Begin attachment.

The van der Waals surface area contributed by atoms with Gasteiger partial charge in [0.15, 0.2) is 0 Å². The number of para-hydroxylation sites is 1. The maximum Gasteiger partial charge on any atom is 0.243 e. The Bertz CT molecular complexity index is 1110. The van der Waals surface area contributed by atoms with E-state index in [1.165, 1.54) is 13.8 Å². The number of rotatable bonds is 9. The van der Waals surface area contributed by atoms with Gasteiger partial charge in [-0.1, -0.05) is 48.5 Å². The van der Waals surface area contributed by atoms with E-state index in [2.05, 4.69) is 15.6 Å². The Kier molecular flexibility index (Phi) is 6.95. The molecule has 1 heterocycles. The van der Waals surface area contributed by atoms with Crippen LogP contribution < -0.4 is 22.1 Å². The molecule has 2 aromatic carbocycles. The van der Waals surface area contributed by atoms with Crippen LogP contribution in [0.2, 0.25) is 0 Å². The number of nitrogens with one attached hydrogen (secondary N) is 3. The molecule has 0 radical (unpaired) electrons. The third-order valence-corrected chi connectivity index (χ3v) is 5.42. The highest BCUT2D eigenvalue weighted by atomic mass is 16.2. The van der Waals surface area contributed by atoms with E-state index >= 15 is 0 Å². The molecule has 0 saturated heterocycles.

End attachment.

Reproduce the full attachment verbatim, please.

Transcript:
The van der Waals surface area contributed by atoms with Gasteiger partial charge in [0.15, 0.2) is 0 Å². The number of para-hydroxylation sites is 1. The maximum Gasteiger partial charge on any atom is 0.243 e. The Bertz CT molecular complexity index is 1110. The van der Waals surface area contributed by atoms with E-state index in [1.165, 1.54) is 13.8 Å². The number of rotatable bonds is 9. The van der Waals surface area contributed by atoms with Gasteiger partial charge in [-0.1, -0.05) is 48.5 Å². The van der Waals surface area contributed by atoms with E-state index in [2.05, 4.69) is 15.6 Å². The Kier molecular flexibility index (Phi) is 6.95. The molecule has 1 heterocycles. The van der Waals surface area contributed by atoms with Crippen LogP contribution < -0.4 is 22.1 Å². The molecule has 2 aromatic carbocycles. The van der Waals surface area contributed by atoms with Crippen LogP contribution in [0.2, 0.25) is 0 Å². The number of nitrogens with one attached hydrogen (secondary N) is 3. The molecule has 0 radical (unpaired) electrons. The third-order valence-corrected chi connectivity index (χ3v) is 5.42. The highest BCUT2D eigenvalue weighted by atomic mass is 16.2. The van der Waals surface area contributed by atoms with E-state index >= 15 is 0 Å². The molecule has 0 saturated heterocycles.